You are still free to prefer the path attribute instead of qname (at least for the old indexes, not for the new n-gram index). An index configured like that will be used where possible, but not by the query-rewriting optimizer. The expected performance gain will thus be much smaller.
The main disadvantage of index definitions by qname is that the index might grow much larger (as so often, there's a trade-off between performance and storage space). You cannot index only some author nodes and exclude others in the same collection. On the other hand, the performance win can be dramatic enough to justify an increase in index size. And since eXist allows you to configure different indexes for different database collections, you can always move documents you don't want to be indexed into another collection.
Putting It All Together
Below is an example collection.xconf document, which uses most configuration options. To find out how to create and where to store this document, please refer to the documentation.
Let's walk through this step by step:
We first need to tell the indexer not to create any full text indexes by default (
default="none"), not even for attributes (
attributes="false"). We then create a standard full text index on all author elements, identified by their QName. The next line declares an index on title, but with the added option
content="mixed". This parameter causes the indexer to watch out for mixed-content nodes. For example, if your source XML contains markup like:
You may want to treat "uneven" as a single word so you can query for
p |= "uneven". In this case, you need to pass
content="mixed" to the indexer. On the other hand, if you have
you probably want to be able to query for "March" even though there's no space between the year and month elements. In this case the standard settings are ok as they will add a virtual break between the elements.
Finally, the index on booktitle is specified in a context-dependant way using the path attribute (which doesn't make that much sense here since only books can have a booktitle).
Range indexes support the XQuery comparison operators (=, less than, greater than …) as well as the standard string functions , , or Range index are type-specific: an index defined on will not be used for string comparisons and vice versa. Also, string indexes will always be case sensitive and can only be used with the default collation. In other words: it is not possible to define a string index for a predefined collation (this is a limitation we plan to address soon).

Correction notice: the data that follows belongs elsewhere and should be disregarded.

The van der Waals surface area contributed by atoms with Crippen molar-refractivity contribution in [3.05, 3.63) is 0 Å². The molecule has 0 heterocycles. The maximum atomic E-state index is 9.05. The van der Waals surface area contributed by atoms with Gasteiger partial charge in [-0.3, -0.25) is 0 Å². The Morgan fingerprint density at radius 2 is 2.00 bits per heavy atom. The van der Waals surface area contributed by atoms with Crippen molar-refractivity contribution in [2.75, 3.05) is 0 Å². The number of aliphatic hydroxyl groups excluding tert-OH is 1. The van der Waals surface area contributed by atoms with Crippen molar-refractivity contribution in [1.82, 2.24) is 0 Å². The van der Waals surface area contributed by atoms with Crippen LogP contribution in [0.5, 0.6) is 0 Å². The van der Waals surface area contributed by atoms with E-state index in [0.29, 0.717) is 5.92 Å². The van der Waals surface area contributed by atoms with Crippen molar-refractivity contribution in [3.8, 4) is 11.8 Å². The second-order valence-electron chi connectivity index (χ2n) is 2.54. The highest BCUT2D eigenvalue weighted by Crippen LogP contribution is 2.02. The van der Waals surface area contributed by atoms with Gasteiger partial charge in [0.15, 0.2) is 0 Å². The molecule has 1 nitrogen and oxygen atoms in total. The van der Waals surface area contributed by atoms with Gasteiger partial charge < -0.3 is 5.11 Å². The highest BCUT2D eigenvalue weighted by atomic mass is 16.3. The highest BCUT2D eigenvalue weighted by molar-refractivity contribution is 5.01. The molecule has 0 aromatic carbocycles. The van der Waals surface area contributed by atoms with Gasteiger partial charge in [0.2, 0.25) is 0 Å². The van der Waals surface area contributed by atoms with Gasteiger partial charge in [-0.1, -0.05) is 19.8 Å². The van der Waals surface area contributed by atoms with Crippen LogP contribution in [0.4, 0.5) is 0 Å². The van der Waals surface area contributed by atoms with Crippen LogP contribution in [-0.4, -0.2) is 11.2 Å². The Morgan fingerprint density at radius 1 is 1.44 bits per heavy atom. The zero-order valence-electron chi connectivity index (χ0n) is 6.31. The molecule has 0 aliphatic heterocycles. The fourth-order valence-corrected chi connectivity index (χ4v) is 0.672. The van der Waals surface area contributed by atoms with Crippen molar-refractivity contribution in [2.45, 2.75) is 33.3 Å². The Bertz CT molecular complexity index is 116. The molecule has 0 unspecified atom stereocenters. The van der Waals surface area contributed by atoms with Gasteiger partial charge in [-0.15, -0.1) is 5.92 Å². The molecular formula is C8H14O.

Finally, let's have a look at n-gram indexes:
The n-gram index splits the text it receives into sequences of n-characters (where n = 3 by default). For example, the text "love me" will be split into the tri-grams: "lov", "ove", "ve_", "e_m", "_me" (I replaced the space char by a _). This type of index is very efficient for exact substring matches, for example:
However, the main benefit of an n-gram index is that it works well with non-european languages like Chinese. The full text index is a bad match for these languages (and terribly slow) as they can not be easily split into whitespace separated tokens (or "words").
Choosing the Right Index
If you are using a version of eXist which already supports the new query optimization techniques (applies to all versions since June 2007), the first rule should be:
Prefer simple index definitions on qname
The optimizer is still work in progress and you may not always see faster query times by following this rule. However, there's rarely a good reason for using a context-dependant index definition, at least in my experience. So to be on the safe side and to benefit from current and future improvements, use
qname="author" instead of
Use range indexes on strongly typed data or short strings
Range indexes work with the standard XQuery operators and string functions. Querying for something like
will always be slow without an index. As long as no index is defined it, eXist has to scan over every year element in the db, casting its string value to an integer.
For queries on string content, range indexes work well for exact comparisons (
author = 'Joe Doe') or regular expressions (
matches(author, "^Joe.*")), though you may also consider using a full text index in the latter case. However, please note that range indexes on strings are case-sensitive or rather, to use the correct formulation, sensitive to the default collation.
Consider an n-gram index for exact substring queries on longer text sequences
While range indexes tend to become slow for substring queries (like
contains(title, "XSLT 2.0")), an n-gram index is nearly as fast as a full text index, but it also indexes whitespace and punctuation.
ngram:contains(title, "XSLT 2.0") will only match titles containing the exact phrase "XSLT 2.0". Please note also that n-gram indexes are case insensitive.
Choose a full text index for tokenizable text where whitespace/punctuation is mostly irrelevant
I don't think I need to explain much here. The full text index is fast and should be used whenever you need to query for any sequence of separate words or tokens in a longer text. It can sometimes even be faster to post-process the returned node set and filter out wrong matches than using a much slower regular expression. The available full text functions and extension operators are described in the documentation.
The full text index is currently undergoing a major redesign, but this should only increase its general usability. For example, it is currently quite difficult to replace the general-purpose tokenizer. This will certainly become much easier in the future.